What is best product to use on stripping entire house?
Thank you all for your input to my question.
Our last paint job was using BM Moore flat with their latex primer.
I thought it will be good idea to call BM rep for his thoughts on our issue and to prevent another peeling issue.
He advised we need to strip entire house down to wood before we paint to prevent this issue.
Any suggestion on choosing stripper for our project?
I am thinking of Smart strip. But not sure if we need to use peel away paper too or not.
This is so much money on material, I want to do it right and make sure we will be good after project.
Also, make sure it will be best way to finish.
Loof forward to all your help.
I've mentioned it before but an infrared stripper with a hands free rail system was one of the best tool purchases I ever made. Not cheap but the machine worked like you would not believe at getting layers of paint off safely and rapidly. I sold mine for a tidy sum when I retired so if you can spare the cashflow over renting one, do so and you will get your money back out.
Do remember that no matter what method you use you may have lead issues to deal with if you are going all the way down to the wood.
This infrared stripper with a hands free rail system looks good. But probably requires some learning how to use.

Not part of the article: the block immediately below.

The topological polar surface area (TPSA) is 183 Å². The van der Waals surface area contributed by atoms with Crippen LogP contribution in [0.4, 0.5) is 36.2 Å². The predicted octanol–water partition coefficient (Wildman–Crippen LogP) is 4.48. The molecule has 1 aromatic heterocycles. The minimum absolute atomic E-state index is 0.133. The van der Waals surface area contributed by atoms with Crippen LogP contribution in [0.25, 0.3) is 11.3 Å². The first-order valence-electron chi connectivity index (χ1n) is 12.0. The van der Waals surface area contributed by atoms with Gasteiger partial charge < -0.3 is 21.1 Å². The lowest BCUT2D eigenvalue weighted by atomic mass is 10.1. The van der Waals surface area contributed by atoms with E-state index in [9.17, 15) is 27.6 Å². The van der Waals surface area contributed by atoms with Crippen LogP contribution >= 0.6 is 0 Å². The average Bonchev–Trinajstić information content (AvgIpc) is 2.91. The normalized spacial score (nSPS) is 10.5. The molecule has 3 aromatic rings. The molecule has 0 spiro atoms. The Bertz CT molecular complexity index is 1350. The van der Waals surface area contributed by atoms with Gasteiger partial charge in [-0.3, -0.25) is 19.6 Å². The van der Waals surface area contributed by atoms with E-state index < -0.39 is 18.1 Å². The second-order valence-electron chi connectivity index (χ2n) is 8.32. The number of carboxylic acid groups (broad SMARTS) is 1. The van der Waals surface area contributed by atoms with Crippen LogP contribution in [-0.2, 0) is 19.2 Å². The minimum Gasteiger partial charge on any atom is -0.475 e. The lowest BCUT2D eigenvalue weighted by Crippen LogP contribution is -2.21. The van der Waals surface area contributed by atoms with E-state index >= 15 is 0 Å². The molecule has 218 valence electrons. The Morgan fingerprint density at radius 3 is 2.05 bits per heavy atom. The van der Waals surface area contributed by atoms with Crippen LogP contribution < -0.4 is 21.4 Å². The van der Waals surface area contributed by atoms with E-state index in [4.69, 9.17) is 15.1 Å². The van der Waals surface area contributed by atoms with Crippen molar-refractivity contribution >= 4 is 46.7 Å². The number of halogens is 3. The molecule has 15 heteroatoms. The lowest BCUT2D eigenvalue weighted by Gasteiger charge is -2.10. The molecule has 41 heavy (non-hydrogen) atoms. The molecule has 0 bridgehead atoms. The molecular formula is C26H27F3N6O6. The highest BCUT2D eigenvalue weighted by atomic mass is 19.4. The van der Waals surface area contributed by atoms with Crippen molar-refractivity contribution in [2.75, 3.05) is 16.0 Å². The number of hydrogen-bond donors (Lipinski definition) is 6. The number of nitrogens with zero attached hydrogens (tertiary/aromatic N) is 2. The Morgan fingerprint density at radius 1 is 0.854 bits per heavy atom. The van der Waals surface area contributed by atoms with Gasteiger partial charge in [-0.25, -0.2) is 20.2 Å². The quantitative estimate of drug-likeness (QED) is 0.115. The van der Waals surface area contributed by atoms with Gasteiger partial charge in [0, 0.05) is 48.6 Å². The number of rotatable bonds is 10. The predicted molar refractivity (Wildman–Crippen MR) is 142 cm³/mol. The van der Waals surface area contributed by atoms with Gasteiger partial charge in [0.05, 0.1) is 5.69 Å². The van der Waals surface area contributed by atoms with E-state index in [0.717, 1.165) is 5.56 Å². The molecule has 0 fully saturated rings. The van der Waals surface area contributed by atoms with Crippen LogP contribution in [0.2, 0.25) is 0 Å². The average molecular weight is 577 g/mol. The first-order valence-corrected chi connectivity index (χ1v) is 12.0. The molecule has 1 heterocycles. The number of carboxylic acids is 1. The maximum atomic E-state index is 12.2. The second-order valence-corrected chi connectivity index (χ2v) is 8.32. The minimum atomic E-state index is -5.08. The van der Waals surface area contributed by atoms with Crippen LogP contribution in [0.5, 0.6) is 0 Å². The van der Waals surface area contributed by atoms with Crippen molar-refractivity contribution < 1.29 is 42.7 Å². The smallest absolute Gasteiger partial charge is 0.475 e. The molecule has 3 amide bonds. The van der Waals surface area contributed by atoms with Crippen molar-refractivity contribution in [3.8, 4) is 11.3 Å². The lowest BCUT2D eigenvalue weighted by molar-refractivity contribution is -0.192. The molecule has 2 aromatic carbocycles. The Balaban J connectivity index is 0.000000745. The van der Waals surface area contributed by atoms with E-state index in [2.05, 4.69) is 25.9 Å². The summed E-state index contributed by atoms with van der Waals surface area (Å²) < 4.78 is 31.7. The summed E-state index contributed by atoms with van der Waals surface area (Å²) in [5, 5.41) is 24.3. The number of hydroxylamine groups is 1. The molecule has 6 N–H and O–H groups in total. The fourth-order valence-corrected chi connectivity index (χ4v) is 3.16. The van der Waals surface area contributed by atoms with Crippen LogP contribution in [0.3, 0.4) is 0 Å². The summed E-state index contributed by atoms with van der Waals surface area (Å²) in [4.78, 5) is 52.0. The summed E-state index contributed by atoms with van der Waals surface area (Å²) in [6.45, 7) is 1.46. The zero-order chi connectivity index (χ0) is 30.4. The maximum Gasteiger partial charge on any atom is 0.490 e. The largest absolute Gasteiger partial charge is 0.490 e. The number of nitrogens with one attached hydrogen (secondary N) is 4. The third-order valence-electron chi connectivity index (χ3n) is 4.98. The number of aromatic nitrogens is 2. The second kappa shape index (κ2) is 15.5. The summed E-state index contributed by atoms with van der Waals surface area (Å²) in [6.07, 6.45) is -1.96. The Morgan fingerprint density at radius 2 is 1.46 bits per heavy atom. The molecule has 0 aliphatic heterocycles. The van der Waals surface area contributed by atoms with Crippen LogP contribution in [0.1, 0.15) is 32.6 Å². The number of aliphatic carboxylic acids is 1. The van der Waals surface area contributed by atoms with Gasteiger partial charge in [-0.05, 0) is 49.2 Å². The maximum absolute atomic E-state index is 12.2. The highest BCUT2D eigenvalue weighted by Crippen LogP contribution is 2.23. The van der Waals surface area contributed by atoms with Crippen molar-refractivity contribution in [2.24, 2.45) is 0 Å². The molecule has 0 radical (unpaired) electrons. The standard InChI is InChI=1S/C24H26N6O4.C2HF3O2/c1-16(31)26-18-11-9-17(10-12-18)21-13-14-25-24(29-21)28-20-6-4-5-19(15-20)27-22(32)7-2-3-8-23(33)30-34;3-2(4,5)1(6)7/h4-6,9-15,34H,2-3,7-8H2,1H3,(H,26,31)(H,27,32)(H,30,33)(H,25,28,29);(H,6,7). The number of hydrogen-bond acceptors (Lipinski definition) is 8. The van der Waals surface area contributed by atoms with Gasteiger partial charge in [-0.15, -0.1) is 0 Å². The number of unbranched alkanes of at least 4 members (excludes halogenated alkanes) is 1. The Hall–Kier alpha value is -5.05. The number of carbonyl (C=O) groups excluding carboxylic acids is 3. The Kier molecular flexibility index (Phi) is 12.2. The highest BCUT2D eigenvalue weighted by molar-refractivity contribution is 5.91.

Can you tell me, you still need to scrap with hand once paints are loosen up by heat, right?
The learning curve is very short. You will just have to get a sense of how long to leave it in place to loosen whatever layers of paint you have to remove. Of course you do not want to gouge your wood with the scraper.
As mentioned, if you have lead abatement issues you will have to plan for that with plastic to catch scrapings, protective clothing and so forth but you will at least not be sending anything airborne as you would with a power shaver, power scraper and sander.
You can rent infrared strippers but there tend to be waiting lists and with rentals you are schedule bound. I really do not think you will have any trouble selling one you buy after you are done if you have no other uses for it. It should come out cheaper than rental but you have to fork out the money to buy one upfront.
They are not complex pieces of technology. You might also see if a used one you'd trust happened to be availed on CL or eBay.
I need some help understanding Woodscapes from Sherwin Williams
We are thinking of using solid stain from Woodscapes over oil primer with 100% acrylic paints.
We have worked with a company to strip 3 sides of house to stripped down to wood to prevent future peeling of paints.
Understand, solid stain is better breathable than oil primed with 100% acrylic paints. But our house is located in Pacific NW, does solid stain protect house from rain like primed and acrylic painted house?
Solid stain will give beautiful wood because we have clear cedar, but if solid stain is not durable for water protection, this may not be best choice for us.
Anyone familiar with Woodscapes from Sherwin Williams?
Woodscapes solid stain is best applied without a primer. Stain needs to penetrate into the wood and the oil primer will make sure it cannot do that. Moreover I would probably not use stain of any kind on wood that had been previously painted. I used S/W Resilience with their their water borne wood primer a few years ago and my house, also in the pnw, is holding up very well.